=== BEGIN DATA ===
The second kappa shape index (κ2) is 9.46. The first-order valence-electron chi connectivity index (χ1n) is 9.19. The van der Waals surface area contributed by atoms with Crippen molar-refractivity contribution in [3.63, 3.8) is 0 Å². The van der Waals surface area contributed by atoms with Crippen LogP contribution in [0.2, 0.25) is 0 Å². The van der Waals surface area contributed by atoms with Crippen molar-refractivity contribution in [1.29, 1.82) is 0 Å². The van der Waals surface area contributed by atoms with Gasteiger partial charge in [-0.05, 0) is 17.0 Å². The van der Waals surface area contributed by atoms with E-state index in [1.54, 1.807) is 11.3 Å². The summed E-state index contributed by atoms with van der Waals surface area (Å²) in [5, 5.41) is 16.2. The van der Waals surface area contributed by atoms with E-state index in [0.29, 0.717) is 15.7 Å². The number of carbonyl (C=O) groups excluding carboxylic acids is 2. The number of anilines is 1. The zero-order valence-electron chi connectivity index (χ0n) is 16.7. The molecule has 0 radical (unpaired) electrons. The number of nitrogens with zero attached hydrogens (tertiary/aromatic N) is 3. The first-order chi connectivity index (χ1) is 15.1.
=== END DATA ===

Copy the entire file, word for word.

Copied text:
The second kappa shape index (κ2) is 9.46. The first-order valence-electron chi connectivity index (χ1n) is 9.19. The van der Waals surface area contributed by atoms with Crippen molar-refractivity contribution in [3.63, 3.8) is 0 Å². The van der Waals surface area contributed by atoms with Crippen LogP contribution in [0.2, 0.25) is 0 Å². The van der Waals surface area contributed by atoms with Crippen molar-refractivity contribution in [1.29, 1.82) is 0 Å². The van der Waals surface area contributed by atoms with Gasteiger partial charge in [-0.05, 0) is 17.0 Å². The van der Waals surface area contributed by atoms with E-state index in [1.54, 1.807) is 11.3 Å². The summed E-state index contributed by atoms with van der Waals surface area (Å²) in [5, 5.41) is 16.2. The van der Waals surface area contributed by atoms with E-state index in [0.29, 0.717) is 15.7 Å². The number of carbonyl (C=O) groups excluding carboxylic acids is 2. The number of anilines is 1. The zero-order valence-electron chi connectivity index (χ0n) is 16.7. The molecule has 0 radical (unpaired) electrons. The number of nitrogens with zero attached hydrogens (tertiary/aromatic N) is 3. The first-order chi connectivity index (χ1) is 15.1.